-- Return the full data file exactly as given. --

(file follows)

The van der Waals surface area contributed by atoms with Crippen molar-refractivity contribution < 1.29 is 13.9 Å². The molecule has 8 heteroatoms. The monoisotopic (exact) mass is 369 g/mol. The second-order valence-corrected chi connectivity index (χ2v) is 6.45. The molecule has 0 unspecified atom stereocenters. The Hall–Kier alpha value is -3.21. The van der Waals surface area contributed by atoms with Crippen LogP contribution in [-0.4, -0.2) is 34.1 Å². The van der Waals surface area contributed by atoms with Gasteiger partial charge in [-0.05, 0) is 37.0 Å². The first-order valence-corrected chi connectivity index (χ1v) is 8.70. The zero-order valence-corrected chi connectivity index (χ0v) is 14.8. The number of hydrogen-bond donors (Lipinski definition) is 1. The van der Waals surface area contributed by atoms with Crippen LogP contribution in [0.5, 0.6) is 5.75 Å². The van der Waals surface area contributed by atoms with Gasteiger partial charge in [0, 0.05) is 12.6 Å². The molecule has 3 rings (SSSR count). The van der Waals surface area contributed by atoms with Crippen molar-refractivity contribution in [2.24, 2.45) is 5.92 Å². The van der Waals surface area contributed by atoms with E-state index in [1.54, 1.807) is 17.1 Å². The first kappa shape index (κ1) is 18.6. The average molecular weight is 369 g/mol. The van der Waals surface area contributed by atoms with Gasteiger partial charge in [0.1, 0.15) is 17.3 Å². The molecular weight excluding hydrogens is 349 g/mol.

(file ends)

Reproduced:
The van der Waals surface area contributed by atoms with Crippen molar-refractivity contribution < 1.29 is 13.9 Å². The molecule has 8 heteroatoms. The monoisotopic (exact) mass is 369 g/mol. The second-order valence-corrected chi connectivity index (χ2v) is 6.45. The molecule has 0 unspecified atom stereocenters. The Hall–Kier alpha value is -3.21. The van der Waals surface area contributed by atoms with Crippen LogP contribution in [-0.4, -0.2) is 34.1 Å². The van der Waals surface area contributed by atoms with Gasteiger partial charge in [-0.05, 0) is 37.0 Å². The first-order valence-corrected chi connectivity index (χ1v) is 8.70. The zero-order valence-corrected chi connectivity index (χ0v) is 14.8. The number of hydrogen-bond donors (Lipinski definition) is 1. The van der Waals surface area contributed by atoms with Crippen LogP contribution in [0.5, 0.6) is 5.75 Å². The van der Waals surface area contributed by atoms with Gasteiger partial charge in [0, 0.05) is 12.6 Å². The molecule has 3 rings (SSSR count). The van der Waals surface area contributed by atoms with Crippen molar-refractivity contribution in [2.24, 2.45) is 5.92 Å². The van der Waals surface area contributed by atoms with E-state index in [1.54, 1.807) is 17.1 Å². The first kappa shape index (κ1) is 18.6. The average molecular weight is 369 g/mol. The van der Waals surface area contributed by atoms with Gasteiger partial charge in [0.1, 0.15) is 17.3 Å². The molecular weight excluding hydrogens is 349 g/mol.